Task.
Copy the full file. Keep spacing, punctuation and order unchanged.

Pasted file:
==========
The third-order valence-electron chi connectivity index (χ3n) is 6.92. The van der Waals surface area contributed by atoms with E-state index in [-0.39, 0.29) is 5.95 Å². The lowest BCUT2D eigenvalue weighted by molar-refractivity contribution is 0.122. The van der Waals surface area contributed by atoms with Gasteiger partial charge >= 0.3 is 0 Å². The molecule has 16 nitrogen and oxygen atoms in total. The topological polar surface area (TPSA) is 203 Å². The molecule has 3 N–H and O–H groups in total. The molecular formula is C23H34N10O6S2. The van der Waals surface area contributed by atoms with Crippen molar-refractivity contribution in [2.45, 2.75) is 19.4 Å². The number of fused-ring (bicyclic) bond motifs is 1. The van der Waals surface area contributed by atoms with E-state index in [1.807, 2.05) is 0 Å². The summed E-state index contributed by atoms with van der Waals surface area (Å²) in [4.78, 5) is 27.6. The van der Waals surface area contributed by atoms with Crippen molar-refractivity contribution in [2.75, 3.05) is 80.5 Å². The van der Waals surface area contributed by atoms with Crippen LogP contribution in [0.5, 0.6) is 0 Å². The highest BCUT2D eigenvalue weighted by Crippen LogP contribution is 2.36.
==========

The third-order valence-electron chi connectivity index (χ3n) is 6.92. The van der Waals surface area contributed by atoms with E-state index in [-0.39, 0.29) is 5.95 Å². The lowest BCUT2D eigenvalue weighted by molar-refractivity contribution is 0.122. The van der Waals surface area contributed by atoms with Gasteiger partial charge >= 0.3 is 0 Å². The molecule has 16 nitrogen and oxygen atoms in total. The topological polar surface area (TPSA) is 203 Å². The molecule has 3 N–H and O–H groups in total. The molecular formula is C23H34N10O6S2. The van der Waals surface area contributed by atoms with Crippen molar-refractivity contribution in [2.45, 2.75) is 19.4 Å². The number of fused-ring (bicyclic) bond motifs is 1. The van der Waals surface area contributed by atoms with E-state index in [1.807, 2.05) is 0 Å². The summed E-state index contributed by atoms with van der Waals surface area (Å²) in [4.78, 5) is 27.6. The van der Waals surface area contributed by atoms with Crippen molar-refractivity contribution in [2.75, 3.05) is 80.5 Å². The van der Waals surface area contributed by atoms with Crippen LogP contribution in [0.5, 0.6) is 0 Å². The highest BCUT2D eigenvalue weighted by Crippen LogP contribution is 2.36.